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Brainstorm Health: Parkinson’s Implant, Big Pharma’s Digital Officers, Aetna HIV Status

August 25, 2017, 4:55 PM UTC

Hello and happy Friday, readers! This is Sy—Cliff will be back with you on Monday.

Last year, I reported on Titan Pharmaceuticals and partner Braeburn Pharmaceuticals’ milestone Food and Drug Administration (FDA) approval for an implant to treat opioid addiction. Using Titan’s “ProNeura” platform technology—composed of matchstick-sized implants inserted in the upper arm—the companies won marketing approval for Probuphine, which dispenses a medication called buprenorphine for up to six months. This therapy both treats pain while weaning users off of more powerful addictive opioids.

Now, Titan has been given the FDA go-ahead to launch trials for a long-acting implant with a commonly used Parkinson’s disease drug called ropinirole. The automated delivery system could be particularly useful for Parkinson’s patients, as the company explains, since a drop-off in symptom control medication levels can make life extremely difficult for people suffering from the disease.

“While oral formulations of ropinirole have greatly benefitted those suffering from Parkinson’s disease, many patients develop serious motor complications and dyskinesias after several years, due to the peak-trough fluctuations of medication in the blood,” said Titan executive vice president and chief development officer Kate Beebe in a statement. “Our ropinirole implant is designed to provide continuous, non-fluctuating therapeutic levels of medication for up to three months, potentially offering patients and clinicians a more effective treatment option.”

The business strategy is an interesting one. Rather than focusing on the costly and risk-fraught endeavor of new drug development, Titan is essentially looking to make existing treatments more effective—in essence, building a better medical mousetrap.

Read on for the day’s news, and enjoy your weekend!

Sy Mukherjee
@the_sy_guy
sayak.mukherjee@fortune.com

DIGITAL HEALTH

Novartis appoints a new "digital chief." Continuing an ongoing trend of pharmaceutical companies expanding into the digital health space, Swiss drug maker Novartis has appointed Bertrand Bodson, the chief digital and marketing officer for a retail chain, to the newly-formed position of "chief digital officer." Rival biopharma GlaxoSmithKline made a similar appointment last month. (Reuters)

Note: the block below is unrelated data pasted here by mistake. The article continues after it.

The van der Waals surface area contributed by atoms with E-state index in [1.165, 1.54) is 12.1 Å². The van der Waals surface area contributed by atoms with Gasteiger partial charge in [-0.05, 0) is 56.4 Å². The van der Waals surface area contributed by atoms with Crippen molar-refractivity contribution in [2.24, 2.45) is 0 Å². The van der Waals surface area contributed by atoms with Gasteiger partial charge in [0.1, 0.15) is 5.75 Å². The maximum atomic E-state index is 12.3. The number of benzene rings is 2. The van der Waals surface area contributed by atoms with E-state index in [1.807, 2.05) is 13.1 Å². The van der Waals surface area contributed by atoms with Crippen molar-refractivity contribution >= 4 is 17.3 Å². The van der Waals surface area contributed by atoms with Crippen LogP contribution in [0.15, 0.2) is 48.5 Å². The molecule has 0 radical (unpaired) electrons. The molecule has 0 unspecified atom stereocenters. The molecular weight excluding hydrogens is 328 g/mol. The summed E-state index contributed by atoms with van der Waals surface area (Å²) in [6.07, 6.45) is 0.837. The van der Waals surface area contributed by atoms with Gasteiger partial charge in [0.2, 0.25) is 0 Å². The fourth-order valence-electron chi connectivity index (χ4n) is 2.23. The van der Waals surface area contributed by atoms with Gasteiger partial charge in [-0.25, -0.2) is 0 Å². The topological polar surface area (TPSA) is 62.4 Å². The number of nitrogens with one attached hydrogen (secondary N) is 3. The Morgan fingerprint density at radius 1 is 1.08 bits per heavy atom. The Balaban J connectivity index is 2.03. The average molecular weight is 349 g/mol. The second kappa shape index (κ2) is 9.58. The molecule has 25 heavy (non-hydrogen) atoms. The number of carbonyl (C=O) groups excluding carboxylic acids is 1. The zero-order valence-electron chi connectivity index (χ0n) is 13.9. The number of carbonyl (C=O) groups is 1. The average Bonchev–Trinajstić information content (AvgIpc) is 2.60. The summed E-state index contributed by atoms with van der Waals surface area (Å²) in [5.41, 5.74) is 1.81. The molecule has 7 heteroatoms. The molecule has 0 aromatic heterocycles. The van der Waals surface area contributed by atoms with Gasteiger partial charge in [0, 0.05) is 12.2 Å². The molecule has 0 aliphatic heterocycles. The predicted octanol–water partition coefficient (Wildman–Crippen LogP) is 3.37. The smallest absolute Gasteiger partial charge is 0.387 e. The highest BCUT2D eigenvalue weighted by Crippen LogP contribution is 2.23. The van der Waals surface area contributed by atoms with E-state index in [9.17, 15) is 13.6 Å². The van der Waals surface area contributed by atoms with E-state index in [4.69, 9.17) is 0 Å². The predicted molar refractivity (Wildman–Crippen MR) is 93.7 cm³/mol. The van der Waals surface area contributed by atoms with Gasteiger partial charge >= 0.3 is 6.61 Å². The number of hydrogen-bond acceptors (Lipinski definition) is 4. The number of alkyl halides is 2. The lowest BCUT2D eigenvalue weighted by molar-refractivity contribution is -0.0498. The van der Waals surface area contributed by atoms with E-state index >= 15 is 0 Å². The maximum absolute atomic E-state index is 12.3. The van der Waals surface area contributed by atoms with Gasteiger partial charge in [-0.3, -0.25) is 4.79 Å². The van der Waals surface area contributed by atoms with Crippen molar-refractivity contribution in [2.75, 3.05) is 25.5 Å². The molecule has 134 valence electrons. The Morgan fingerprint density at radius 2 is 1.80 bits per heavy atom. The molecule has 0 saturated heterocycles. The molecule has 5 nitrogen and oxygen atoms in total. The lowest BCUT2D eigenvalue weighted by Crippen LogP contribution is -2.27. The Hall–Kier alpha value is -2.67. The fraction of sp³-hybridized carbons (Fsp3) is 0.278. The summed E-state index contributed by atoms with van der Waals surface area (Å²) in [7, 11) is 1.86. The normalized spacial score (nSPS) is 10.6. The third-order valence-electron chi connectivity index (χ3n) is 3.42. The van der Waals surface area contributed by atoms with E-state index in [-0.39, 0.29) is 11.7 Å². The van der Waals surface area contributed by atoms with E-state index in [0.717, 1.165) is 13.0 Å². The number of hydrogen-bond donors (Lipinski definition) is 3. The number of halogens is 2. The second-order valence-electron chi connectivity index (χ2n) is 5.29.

INDICATIONS

FDA approves Novo Nordisk diabetes drug as first to reduce risk of cardiovascular ailments. The Food and Drug Administration (FDA) has expanded the label of Novo Nordisk's widely-used type 2 diabetes treatment, Victoza, to include reducing the risk for major adverse cardiovascular events like heart attack and stroke in patients who have both diabetes and established cardiovascular disease. "This approval marks an important milestone for millions of Americans living with type 2 diabetes, as cardiovascular disease is the number one cause of death in this patient population," explained Mads Krogsgaard Thomsen, executive vice president and chief science officer of Novo Nordisk, in a statement.

THE BIG PICTURE

HIV status of thousands revealed on envelopes sent by insurer Aetna. The HIV statuses of thousands of Americans may have been revealed on envelopes sent by insurance giant Aetna. The letters, which were intended to inform customers of pharmacy benefits changes, were sent to 12,000 people according to Aetna and contained a small window through which it was possible to see changes in how people were supposed to fill their HIV-related prescriptions. "We sincerely apologize to those affected by a mailing issue that inadvertently exposed the personal health information of some Aetna members," said an Aetna spokesperson in a statement. "This type of mistake is unacceptable, and we are undertaking a full review of our processes to ensure something like this never happens again." (Fortune)

The Powerball winner is, er, was a hospital worker. Mavis L. Wanczyk claimed the $758.7 million Powerball prize—the largest single lottery winnings in U.S. history—on Thursday. She had been working as a cleric in Massachusetts' Mercy Medical Center nursing unit. She promptly informed her employer she would not be coming back. She will probably be having a good weekend. (Fortune)

REQUIRED READING

Amazon Cutting Whole Foods' Prices Cost Other Grocers $11 Billion in Valueby Lucinda Shen

You Might Soon Be Eating Meat Grown in a Tank—And Like Itby Matthew Prescott

Why HP Inc. and Deloitte Are Going Big on 3D Printingby Jonathan Vanian

5 Ways Men Can Show Solidarity on Women's Equality Dayby Valentina Zarya

Produced by Sy Mukherjee
@the_sy_guy
sayak.mukherjee@fortune.com

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